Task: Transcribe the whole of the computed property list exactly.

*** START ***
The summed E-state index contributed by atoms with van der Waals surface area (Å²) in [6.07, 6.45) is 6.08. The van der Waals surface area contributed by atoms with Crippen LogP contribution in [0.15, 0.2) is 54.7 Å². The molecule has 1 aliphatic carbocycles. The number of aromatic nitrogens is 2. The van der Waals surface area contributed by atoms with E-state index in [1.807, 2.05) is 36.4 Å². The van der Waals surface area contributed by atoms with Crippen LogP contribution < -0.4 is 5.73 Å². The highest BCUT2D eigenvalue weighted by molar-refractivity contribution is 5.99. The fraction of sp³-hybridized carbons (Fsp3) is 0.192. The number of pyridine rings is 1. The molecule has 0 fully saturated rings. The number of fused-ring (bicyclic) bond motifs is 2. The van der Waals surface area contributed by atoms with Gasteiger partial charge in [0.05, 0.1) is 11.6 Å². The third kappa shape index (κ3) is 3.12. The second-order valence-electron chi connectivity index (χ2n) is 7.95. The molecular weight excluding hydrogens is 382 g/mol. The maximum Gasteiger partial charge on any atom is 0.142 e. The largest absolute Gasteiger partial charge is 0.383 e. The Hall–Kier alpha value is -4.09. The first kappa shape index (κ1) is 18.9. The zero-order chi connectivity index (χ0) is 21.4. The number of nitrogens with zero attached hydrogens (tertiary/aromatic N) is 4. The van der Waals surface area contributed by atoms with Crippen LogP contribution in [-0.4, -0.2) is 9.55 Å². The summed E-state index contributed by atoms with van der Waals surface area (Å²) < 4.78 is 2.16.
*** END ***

The summed E-state index contributed by atoms with van der Waals surface area (Å²) in [6.07, 6.45) is 6.08. The van der Waals surface area contributed by atoms with Crippen LogP contribution in [0.15, 0.2) is 54.7 Å². The molecule has 1 aliphatic carbocycles. The number of aromatic nitrogens is 2. The van der Waals surface area contributed by atoms with E-state index in [1.807, 2.05) is 36.4 Å². The van der Waals surface area contributed by atoms with Crippen LogP contribution < -0.4 is 5.73 Å². The highest BCUT2D eigenvalue weighted by molar-refractivity contribution is 5.99. The fraction of sp³-hybridized carbons (Fsp3) is 0.192. The number of pyridine rings is 1. The molecule has 0 fully saturated rings. The number of fused-ring (bicyclic) bond motifs is 2. The van der Waals surface area contributed by atoms with Gasteiger partial charge in [0.05, 0.1) is 11.6 Å². The third kappa shape index (κ3) is 3.12. The second-order valence-electron chi connectivity index (χ2n) is 7.95. The molecular weight excluding hydrogens is 382 g/mol. The maximum Gasteiger partial charge on any atom is 0.142 e. The largest absolute Gasteiger partial charge is 0.383 e. The Hall–Kier alpha value is -4.09. The first kappa shape index (κ1) is 18.9. The zero-order chi connectivity index (χ0) is 21.4. The number of nitrogens with zero attached hydrogens (tertiary/aromatic N) is 4. The van der Waals surface area contributed by atoms with Crippen LogP contribution in [-0.4, -0.2) is 9.55 Å². The summed E-state index contributed by atoms with van der Waals surface area (Å²) < 4.78 is 2.16.